Recognized vs. unrecognized accrediting agencies
Accrediting agencies fall into two categories: recognized and unrecognized. Recognition comes from the U.S. Department of Education and is considered to be the best measure for determining if a school is worth your effort, time, and money. There are hundreds of recognized colleges and universities, so you have plenty to choose from. There are also hundreds of schools whose accreditation is not officially recognized, and it's an important distinction to understand.

Recognized accrediting agencies
The U.S. Department of Education (DOE) does not accredit institutions; rather, it determines which accrediting agencies receive recognition by the Department. This means that the standards of the accrediting agencies are up to par to the standards of the DOE. Many agencies voluntarily seek recognition from the Secretary of Education, but they aren't required to do so. The DOE limits its official recognition to accrediting agencies that endorse schools that need the recognition to participate in federal programs, such as the Federal Student Financial Aid Program.

Accrediting agencies recognized by the Department of Education can have a regional or national scope: regional agencies accredit degree-granting institutions within six geographic regions of the United States, and national agencies accredit institutions or programs all across the United States. The DOE maintains a list of Nationally Recognized Accrediting Agencies online, so you can check out if your potential school's accrediting agency is officially sanctioned by the U.S. government.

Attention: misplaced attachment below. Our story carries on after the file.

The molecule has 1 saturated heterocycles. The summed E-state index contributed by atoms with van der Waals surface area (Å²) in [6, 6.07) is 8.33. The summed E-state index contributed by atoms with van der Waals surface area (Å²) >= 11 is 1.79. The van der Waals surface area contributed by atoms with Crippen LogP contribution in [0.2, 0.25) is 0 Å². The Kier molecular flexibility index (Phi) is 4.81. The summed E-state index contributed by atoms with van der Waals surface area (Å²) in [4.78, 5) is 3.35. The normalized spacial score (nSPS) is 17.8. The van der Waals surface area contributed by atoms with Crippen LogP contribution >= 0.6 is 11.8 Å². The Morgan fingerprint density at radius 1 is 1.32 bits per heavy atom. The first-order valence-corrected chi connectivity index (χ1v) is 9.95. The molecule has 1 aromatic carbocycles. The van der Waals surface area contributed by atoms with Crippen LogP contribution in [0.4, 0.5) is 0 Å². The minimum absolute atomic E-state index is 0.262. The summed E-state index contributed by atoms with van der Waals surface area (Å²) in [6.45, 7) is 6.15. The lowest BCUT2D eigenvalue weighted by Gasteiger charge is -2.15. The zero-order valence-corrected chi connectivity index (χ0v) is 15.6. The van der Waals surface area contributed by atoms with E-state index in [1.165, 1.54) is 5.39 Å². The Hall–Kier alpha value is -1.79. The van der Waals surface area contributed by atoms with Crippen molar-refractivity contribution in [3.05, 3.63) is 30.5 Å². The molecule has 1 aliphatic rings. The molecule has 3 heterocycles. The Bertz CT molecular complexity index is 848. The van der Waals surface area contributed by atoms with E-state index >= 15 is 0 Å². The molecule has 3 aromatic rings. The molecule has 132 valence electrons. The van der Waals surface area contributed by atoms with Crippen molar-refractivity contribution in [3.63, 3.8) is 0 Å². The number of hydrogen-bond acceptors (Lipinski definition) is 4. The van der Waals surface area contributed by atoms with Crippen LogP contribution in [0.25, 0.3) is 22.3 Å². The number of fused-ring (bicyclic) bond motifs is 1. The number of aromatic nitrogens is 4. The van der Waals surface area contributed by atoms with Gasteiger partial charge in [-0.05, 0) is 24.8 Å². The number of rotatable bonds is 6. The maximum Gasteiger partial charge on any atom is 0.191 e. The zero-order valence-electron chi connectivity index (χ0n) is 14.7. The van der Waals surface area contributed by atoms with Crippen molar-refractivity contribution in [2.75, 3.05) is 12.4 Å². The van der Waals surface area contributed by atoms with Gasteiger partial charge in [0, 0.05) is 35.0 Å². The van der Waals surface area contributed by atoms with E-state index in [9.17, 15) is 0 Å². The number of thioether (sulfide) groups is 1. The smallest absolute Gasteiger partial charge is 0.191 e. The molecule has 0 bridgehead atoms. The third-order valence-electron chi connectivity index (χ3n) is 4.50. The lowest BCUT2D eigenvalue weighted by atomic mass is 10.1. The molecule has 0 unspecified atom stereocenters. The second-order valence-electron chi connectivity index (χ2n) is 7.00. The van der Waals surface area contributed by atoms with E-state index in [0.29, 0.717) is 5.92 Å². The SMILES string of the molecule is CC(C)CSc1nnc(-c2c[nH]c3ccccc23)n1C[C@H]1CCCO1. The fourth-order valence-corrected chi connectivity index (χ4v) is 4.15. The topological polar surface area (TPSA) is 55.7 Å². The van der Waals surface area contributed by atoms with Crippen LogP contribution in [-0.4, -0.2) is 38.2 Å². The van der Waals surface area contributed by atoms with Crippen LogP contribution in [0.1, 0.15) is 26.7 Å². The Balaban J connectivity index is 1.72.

Another potential source to use when checking accreditation status is the college information presented in college guides. If a school is accredited, then it is often a fact that it wants potential students to know about.

The Council for Higher Education Accreditation (CHEA), a private, nongovernmental agency, also recognizes accrediting organizations, including some of the same accrediting agencies that the Department of Education recognizes. To be eligible for CHEA recognition, accrediting organizations must demonstrate that their mission and goals are consistent with those of CHEA and that a majority of the institutions and programs accredited by the organization award degrees. CHEA also maintains an online list of Participating and Recognized Organizations.

Unrecognized accrediting agencies